Kirk Herbstreit, ESPN — From his home studio in Nashville, he showed how to responsibly stay on the job and do it well after a positive COVID-19 test. You never would have known he was in isolation while breaking down the Herbie Bowl, and while his allegiances to Ohio State (as a former player) and Clemson (his sons play there) again suggest a collegiate conflict of interest that hasten a bump-up to the “Monday Night Football’’ booth, his insights and commentary remained airtight. He mauled Mississippi State’s Mike Leach for his players’ roles in a sickening New Year’s Eve brawl, saying, “Mike Leach should be embarrassed. His postgame interview and what he said, `Hey, it’s football. Hey, it’s physical. It’s going to happen’ — are you kidding me, Mike? You should be embarrassed about your program and what it did. This is a black eye for the sport. Maybe you don’t care about the sport, dude. It’s as bad as it could be for people that are sitting around watching college football and that breaks out.’’ I couldn’t have said it better, dude, though the only reason Leach’s team was playing Tulsa in yet another needless game — the Lockheed Martin Armed Forces Bowl — is because it’s one of 17 bowls owned and operated by ESPN Events. I’d be even more impressed if Herbstreit had popped his bosses for overlooking a blatant detail in their desperation to air such shlock: Mississippi State came in at 3-7. The takeaway is this: Whereas Tony (the $180 million man) Romo missed his CBS assignment Sunday, due to COVID protocols, Herbstreit showed up and won the weekend.

Tom Rinaldi, Fox Sports — His ballyhooed move from ESPN doesn’t require much dissection. As a sentimental storyteller and interviewer, Rinaldi realized Fox is ensconced in the sacred Super Bowl rotation (unlike ESPN), carries the NFC championship game every year (unlike ESPN), televises the World Series every year (unlike ESPN) and has soccer’s World Cup in 2022 (unlike ESPN). He also is being paid appreciably more at Fox than at ESPN, where Disney has tightened pursestrings once yanked wide open for leading talent. He also has bosses who value his dramatic deliveries — OK, melodramatic — even more than they did at ESPN, which now can let foul-mouthed rappers set scenes with musical collages. “The biggest events on Fox just got bigger because of Tom,’’ said Fox Sports CEO Eric Shanks, who describes Rinaldi as “one of the all-time great people in this business and a generational storyteller.’’ Indeed, Rinaldi is a happy and upbeat fellow, and he’ll be very happy painting pictures of hope, inspiration and kindness at Fox. Sometimes it’s as simple as a guy still believing sports is all about fairy tales and wanting to maximize his glee.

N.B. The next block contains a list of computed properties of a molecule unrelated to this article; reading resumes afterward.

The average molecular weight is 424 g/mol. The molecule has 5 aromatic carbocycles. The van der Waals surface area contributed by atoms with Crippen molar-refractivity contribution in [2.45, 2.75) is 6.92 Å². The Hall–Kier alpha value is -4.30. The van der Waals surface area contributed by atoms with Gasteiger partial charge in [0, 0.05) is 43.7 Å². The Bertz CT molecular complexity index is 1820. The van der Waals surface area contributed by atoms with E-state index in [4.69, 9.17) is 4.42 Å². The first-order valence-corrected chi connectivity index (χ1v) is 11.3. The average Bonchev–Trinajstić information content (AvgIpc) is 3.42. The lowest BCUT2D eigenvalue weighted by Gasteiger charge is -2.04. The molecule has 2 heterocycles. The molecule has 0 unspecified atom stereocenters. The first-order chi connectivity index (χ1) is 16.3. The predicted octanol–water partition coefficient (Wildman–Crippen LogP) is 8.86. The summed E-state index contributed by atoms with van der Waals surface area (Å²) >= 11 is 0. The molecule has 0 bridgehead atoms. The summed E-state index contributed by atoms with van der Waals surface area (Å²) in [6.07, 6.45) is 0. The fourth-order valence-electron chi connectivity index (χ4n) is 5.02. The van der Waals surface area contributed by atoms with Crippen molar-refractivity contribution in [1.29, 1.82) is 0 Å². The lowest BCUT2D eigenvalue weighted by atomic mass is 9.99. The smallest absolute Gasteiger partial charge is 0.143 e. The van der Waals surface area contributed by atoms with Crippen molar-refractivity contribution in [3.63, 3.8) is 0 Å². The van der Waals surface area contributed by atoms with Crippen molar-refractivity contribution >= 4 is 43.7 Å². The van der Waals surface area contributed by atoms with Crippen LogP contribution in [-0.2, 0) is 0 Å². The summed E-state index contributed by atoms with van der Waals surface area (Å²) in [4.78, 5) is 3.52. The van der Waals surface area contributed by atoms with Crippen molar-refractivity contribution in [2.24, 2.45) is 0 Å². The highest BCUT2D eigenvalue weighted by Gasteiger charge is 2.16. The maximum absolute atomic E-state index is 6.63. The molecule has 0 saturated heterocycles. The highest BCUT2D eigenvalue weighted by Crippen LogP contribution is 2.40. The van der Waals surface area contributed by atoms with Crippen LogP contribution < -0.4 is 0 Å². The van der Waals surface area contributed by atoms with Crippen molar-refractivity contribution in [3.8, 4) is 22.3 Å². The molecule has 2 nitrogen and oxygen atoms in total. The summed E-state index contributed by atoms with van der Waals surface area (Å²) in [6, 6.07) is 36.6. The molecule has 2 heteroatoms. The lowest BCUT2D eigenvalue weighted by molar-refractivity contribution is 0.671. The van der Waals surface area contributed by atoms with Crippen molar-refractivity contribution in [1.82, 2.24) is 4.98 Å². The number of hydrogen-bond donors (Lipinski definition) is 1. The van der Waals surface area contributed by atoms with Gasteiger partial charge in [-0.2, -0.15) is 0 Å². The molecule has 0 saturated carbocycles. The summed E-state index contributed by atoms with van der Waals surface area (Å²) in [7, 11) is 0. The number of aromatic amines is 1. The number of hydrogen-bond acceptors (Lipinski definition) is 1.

Mike Valenti, Detroit talk host — How refreshing to see a harsh critic of a rancid sports franchise gain the support of his corporate superiors … and ultimately win a political tug-of-war. Valenti was so scathing in his attacks on the Detroit Lions — and rightfully so — that they fled his station, 97.1 The Ticket, and took their broadcast rights to another outlet five years ago. In an uncommon step for sports radio, CBS Radio backed Valenti in the standoff, and last month, the Lions returned to The Ticket (now owned by Entercom) with their tail between their legs. How uncomfortable did the team make it for him at the time? Valenti said the senior vice president of communications, Bill Keenist, tried to have him fired and called him frequently during commercial breaks, disputing points he’d expressed on the air. Keenist has denied this, but I happened to be on the same college newspaper staff as Bill, and, yes, he can be a rah-rah shill who thinks he’s a media-controlling sheriff. Of course, I have my own experiences in this regard: a Chicago sports owner, Jerry Reinsdorf, leading a charge to run me off ESPN 1000 despite my stellar ratings. If someone with the stones of Valenti’s corporate backer, Chris Oliviero, had run my station back then, I’d still be ruling sports radio there. This time, content won and manipulation lost.